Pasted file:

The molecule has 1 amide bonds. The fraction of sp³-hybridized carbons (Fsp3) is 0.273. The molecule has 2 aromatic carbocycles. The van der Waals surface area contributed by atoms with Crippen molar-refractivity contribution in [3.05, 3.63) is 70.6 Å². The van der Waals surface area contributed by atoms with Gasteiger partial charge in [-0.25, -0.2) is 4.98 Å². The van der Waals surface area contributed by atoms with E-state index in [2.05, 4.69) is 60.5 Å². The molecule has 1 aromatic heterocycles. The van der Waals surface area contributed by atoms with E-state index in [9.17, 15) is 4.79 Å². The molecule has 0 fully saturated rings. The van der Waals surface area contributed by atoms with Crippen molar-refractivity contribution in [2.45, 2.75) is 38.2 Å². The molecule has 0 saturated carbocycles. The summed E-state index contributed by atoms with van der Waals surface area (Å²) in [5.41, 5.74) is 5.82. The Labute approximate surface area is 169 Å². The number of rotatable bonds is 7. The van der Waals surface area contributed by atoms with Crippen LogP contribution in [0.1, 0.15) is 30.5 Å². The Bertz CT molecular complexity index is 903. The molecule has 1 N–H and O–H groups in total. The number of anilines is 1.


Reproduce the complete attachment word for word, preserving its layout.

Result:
The molecule has 1 amide bonds. The fraction of sp³-hybridized carbons (Fsp3) is 0.273. The molecule has 2 aromatic carbocycles. The van der Waals surface area contributed by atoms with Crippen molar-refractivity contribution in [3.05, 3.63) is 70.6 Å². The van der Waals surface area contributed by atoms with Gasteiger partial charge in [-0.25, -0.2) is 4.98 Å². The van der Waals surface area contributed by atoms with E-state index in [2.05, 4.69) is 60.5 Å². The molecule has 1 aromatic heterocycles. The van der Waals surface area contributed by atoms with E-state index in [9.17, 15) is 4.79 Å². The molecule has 0 fully saturated rings. The van der Waals surface area contributed by atoms with Crippen molar-refractivity contribution in [2.45, 2.75) is 38.2 Å². The molecule has 0 saturated carbocycles. The summed E-state index contributed by atoms with van der Waals surface area (Å²) in [5.41, 5.74) is 5.82. The Labute approximate surface area is 169 Å². The number of rotatable bonds is 7. The van der Waals surface area contributed by atoms with Crippen LogP contribution in [0.1, 0.15) is 30.5 Å². The Bertz CT molecular complexity index is 903. The molecule has 1 N–H and O–H groups in total. The number of anilines is 1.